Yelvington testified that on the day before Zoch was stricken with the illness which caused his death about a week later, Zoch brought to him a piece of paper upon which Zoch had written the names of his wife and her mother, and stated that he desired to have them named as beneficiaries of his insurance policy. Yelvington told Zoch that he was quite busy at the moment, but he took the paper and thereafter typed up on the appropriate form a change in beneficiaries so that Audrey, the wife, would be the beneficiary and her mother the contingent beneficiary. He expected Zoch to be in to sign the form, and retained it in the out-box on his desk, but that evening Zoch was stricken and never recovered, and hence the form never was signed. Yelvington testified that later he sent the form in to the Veterans' Administration. From other evidence it was disclosed that the Veterans' Administration allowed the claim of Audrey Zoch Linde, but when the suit was started by the plaintiff herein, the Government disclosed the conflicting claims under this policy, and asked for a determination by the Court.
Ordinarily this Court is not concerned with the credibility of witnesses. That is the function of the trial court. In the case at bar, the trial court said nothing to indicate that it did not believe any of the four witnesses, but it is difficult to comprehend why it disallowed the claim of Audrey Zoch Linde unless for some reason undisclosed by the record the judge refused to believe any of the witnesses, two of whom were disinterested.
One clue to the determination of the Court may be the statement in the memorandum that 'the evidence fell far short of establishing the fact that a change in the beneficiary had been made.' If, by that statement, the Court was of the view that the change in beneficiary form had to be completed in order to affect such change, that might be an explanation of the decision, but it would be an incorrect application of pertinent law.
The applicable rule is stated in two previous decisions of this Court. In Prose v. Davis, 177 F.2d 478, at page 481, this Court said: 'Variously stated, many courts have adopted the rule that in cases involving change of beneficiary in military service insurance policies they will brush aside legal technicalities in order to effectuate the manifest intent of the insured, and if the insured has expressed an intention to change the beneficiary originally named in his policy and done an affirmative act to effectuate the change, leaving only ministerial acts to be performed by the insurer, they will treat as done that which should have been done and give effect to his intent.'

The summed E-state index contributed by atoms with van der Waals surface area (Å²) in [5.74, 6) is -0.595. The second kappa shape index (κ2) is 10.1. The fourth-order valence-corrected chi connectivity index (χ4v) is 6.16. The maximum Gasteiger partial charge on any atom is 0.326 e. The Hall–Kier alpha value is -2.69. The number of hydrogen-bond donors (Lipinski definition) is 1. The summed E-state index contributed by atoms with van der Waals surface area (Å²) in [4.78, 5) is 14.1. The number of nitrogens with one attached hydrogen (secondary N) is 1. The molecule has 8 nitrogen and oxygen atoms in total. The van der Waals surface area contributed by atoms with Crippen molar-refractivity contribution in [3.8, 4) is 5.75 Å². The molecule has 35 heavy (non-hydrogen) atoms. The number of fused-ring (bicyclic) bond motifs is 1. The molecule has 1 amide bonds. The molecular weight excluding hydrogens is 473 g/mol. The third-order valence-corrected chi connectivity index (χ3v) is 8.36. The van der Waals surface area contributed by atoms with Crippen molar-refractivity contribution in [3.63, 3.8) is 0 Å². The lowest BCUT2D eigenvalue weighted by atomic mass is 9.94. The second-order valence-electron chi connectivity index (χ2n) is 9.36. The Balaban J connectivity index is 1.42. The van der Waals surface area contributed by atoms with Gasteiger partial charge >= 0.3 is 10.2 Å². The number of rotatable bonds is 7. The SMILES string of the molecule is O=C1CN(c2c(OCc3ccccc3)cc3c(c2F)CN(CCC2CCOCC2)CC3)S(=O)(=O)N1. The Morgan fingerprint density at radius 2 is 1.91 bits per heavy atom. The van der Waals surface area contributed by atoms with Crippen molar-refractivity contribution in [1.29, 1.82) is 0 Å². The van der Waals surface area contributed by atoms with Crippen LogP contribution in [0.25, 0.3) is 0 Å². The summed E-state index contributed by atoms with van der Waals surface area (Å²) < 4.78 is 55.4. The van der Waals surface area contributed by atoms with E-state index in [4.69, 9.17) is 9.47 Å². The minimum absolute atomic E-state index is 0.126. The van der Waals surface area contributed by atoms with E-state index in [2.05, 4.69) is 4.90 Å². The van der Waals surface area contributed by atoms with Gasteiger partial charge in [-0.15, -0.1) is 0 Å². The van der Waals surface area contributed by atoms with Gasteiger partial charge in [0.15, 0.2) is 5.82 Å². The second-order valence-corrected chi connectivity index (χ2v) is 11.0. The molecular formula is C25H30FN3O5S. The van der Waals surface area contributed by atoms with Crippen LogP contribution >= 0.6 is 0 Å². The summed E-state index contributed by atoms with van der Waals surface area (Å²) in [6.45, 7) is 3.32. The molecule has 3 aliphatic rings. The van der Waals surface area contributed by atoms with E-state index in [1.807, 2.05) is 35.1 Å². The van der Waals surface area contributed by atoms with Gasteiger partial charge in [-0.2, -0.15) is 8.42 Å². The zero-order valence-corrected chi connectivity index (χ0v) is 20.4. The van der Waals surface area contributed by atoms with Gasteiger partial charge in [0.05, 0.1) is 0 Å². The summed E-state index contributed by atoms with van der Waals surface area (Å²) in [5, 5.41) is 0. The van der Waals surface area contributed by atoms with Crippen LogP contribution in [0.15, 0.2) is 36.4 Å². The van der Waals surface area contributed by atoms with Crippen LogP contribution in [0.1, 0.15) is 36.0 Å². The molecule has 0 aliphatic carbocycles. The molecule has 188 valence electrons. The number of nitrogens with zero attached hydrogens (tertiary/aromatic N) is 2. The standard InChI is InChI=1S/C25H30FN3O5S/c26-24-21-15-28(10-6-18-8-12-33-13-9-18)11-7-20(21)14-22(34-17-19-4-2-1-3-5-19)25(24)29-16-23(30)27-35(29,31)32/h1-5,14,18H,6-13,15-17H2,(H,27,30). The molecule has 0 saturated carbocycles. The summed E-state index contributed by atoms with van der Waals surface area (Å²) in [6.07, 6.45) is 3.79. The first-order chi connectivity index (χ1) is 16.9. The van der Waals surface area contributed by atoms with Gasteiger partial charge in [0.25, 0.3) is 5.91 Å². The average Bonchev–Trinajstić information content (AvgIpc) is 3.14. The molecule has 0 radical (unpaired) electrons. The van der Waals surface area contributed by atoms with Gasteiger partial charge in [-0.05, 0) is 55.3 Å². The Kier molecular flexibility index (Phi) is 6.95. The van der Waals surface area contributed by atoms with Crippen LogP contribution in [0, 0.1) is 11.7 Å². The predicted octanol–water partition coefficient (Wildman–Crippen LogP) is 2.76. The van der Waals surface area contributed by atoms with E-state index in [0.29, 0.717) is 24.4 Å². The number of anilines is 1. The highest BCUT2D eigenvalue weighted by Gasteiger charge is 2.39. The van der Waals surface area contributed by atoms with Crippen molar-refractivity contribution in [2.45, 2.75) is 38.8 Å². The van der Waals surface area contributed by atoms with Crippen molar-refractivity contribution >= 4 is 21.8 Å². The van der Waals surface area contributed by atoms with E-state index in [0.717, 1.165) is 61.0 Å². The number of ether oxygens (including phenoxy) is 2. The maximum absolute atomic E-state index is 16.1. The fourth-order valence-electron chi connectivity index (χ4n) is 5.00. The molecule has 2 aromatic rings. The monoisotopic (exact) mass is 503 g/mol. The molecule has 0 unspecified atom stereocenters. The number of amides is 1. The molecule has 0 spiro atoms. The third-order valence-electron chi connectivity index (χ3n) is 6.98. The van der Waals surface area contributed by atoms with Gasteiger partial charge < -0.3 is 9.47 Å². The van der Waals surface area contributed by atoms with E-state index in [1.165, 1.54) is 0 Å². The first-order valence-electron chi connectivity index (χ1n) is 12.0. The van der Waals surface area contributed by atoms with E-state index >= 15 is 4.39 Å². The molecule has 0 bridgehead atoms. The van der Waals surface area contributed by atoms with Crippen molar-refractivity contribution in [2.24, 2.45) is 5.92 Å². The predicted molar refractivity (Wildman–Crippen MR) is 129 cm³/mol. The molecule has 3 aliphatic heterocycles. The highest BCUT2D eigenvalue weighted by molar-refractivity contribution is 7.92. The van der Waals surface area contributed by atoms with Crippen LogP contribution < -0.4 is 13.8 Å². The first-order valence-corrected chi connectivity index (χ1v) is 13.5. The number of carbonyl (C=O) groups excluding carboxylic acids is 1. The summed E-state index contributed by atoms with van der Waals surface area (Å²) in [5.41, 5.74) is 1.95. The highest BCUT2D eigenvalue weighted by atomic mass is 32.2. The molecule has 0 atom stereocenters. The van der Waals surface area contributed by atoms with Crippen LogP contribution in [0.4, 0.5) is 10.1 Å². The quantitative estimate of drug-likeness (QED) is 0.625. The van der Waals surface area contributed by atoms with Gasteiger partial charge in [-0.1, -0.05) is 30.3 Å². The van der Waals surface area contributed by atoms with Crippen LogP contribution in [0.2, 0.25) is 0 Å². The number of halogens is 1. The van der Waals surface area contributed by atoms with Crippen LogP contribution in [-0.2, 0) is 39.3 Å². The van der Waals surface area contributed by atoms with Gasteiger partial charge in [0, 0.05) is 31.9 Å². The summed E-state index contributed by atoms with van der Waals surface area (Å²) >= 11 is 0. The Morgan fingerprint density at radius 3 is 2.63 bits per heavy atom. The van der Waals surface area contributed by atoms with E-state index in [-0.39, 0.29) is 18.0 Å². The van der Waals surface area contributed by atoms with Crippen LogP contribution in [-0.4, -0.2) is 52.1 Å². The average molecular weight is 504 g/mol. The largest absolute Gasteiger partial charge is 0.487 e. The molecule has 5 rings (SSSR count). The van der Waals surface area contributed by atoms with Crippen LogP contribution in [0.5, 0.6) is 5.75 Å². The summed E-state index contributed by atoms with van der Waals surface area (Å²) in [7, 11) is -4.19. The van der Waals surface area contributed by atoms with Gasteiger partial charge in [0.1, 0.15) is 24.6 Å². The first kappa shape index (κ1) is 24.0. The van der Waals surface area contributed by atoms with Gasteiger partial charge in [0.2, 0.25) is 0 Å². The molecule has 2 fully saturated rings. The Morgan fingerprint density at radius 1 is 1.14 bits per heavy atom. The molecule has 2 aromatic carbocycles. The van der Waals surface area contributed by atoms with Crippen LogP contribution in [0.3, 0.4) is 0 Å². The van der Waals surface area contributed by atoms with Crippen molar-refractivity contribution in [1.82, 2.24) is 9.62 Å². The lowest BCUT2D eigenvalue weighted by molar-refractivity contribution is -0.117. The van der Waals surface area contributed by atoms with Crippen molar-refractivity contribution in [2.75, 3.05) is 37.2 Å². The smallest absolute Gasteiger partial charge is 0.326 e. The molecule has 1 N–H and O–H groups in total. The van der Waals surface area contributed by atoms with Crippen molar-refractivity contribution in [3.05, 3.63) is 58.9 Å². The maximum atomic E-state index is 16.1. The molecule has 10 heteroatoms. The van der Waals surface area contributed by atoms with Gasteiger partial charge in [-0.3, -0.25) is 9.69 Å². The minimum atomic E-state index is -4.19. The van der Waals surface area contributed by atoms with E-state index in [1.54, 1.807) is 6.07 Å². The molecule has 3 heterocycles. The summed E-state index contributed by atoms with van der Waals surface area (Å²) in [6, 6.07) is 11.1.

In Moths v. United States, 179 F.2d 824, at page 826, we said: 'Of course, a mere intent to change the beneficiary is not enough. A mere statement, oral or written, that such a change has been made is not sufficient unless followed by appropriate affirmative action, Butler v. Butler, 5 Cir., 177 F.2d 471, but it has been held that the intention, desire, and purpose of the soldier should, if it can reasonably be done, be given effect by the courts, and that substance, rather than form, should be the basis of their decisions. The clearly expressed intention and purpose of the soldier should control, and should not be thwarted by the fact that all the formalities for making this purpose effective may not have been complied with.'
A case quite similar to the case at bar is Zabor v. United States, D.C.W.D.N.Y., 113 F.Supp. 287, affirmed sub. nom. Zabor v. Siejak, 2 Cir., 212 F.2d 440. In that case, as here, there was testimony of a fellow soldier as to instructions to the proper authorities to change the beneficiary, and the forms were filled out and signed. In that case the forms were never found but the change in beneficiary was upheld.
While it is true that in the case at bar the form for change of beneficiary was not actually signed by the soldier, it is apparent that the only reason it was not signed was Zoch's sudden illness. After being stricken he was, apparently, in no condition to transact any business before the day of his death.
Yelvington's testimony clearly established that the names appearing in the unsigned form were given to him on a piece of scratch paper, which had been written out in Sergeant Zoch's handwriting. His testimony was 'He brought in to me a piece of scratch paper showing the beneficiaries he desired to have on his policy.' We think this case is even stronger than Prose v. Davis, 7 Cir., 177 F.2d 478, and there we reversed the decision of the trial court even though there was only indirect or circumstantial evidence of an affirmative act. Here we think the soldier's intention was clearly proved as well as the affirmative act which he took to make the change effective.
Judgment reversed and remanded for further proceedings not inconsistent with this opinion.